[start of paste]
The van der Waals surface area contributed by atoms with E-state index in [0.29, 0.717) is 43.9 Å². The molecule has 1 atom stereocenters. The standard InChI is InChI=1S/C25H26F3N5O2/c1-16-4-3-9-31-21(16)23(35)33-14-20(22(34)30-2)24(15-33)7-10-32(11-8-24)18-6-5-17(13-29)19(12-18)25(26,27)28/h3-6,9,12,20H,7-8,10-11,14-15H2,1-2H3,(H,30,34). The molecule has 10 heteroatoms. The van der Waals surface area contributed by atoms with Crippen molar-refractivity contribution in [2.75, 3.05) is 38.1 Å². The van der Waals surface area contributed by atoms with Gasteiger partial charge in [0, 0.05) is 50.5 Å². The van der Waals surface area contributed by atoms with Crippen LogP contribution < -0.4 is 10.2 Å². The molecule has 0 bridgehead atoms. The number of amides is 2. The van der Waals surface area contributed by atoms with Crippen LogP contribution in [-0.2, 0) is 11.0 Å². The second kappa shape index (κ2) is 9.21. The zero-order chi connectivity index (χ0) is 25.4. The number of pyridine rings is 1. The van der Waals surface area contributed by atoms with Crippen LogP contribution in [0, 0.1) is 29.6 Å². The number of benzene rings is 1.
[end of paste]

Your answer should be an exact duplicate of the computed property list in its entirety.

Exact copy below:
The van der Waals surface area contributed by atoms with E-state index in [0.29, 0.717) is 43.9 Å². The molecule has 1 atom stereocenters. The standard InChI is InChI=1S/C25H26F3N5O2/c1-16-4-3-9-31-21(16)23(35)33-14-20(22(34)30-2)24(15-33)7-10-32(11-8-24)18-6-5-17(13-29)19(12-18)25(26,27)28/h3-6,9,12,20H,7-8,10-11,14-15H2,1-2H3,(H,30,34). The molecule has 10 heteroatoms. The van der Waals surface area contributed by atoms with Crippen molar-refractivity contribution in [2.75, 3.05) is 38.1 Å². The van der Waals surface area contributed by atoms with Gasteiger partial charge in [0, 0.05) is 50.5 Å². The van der Waals surface area contributed by atoms with Crippen LogP contribution < -0.4 is 10.2 Å². The molecule has 0 bridgehead atoms. The number of amides is 2. The van der Waals surface area contributed by atoms with Crippen LogP contribution in [-0.2, 0) is 11.0 Å². The second kappa shape index (κ2) is 9.21. The zero-order chi connectivity index (χ0) is 25.4. The number of pyridine rings is 1. The van der Waals surface area contributed by atoms with Crippen LogP contribution in [0, 0.1) is 29.6 Å². The number of benzene rings is 1.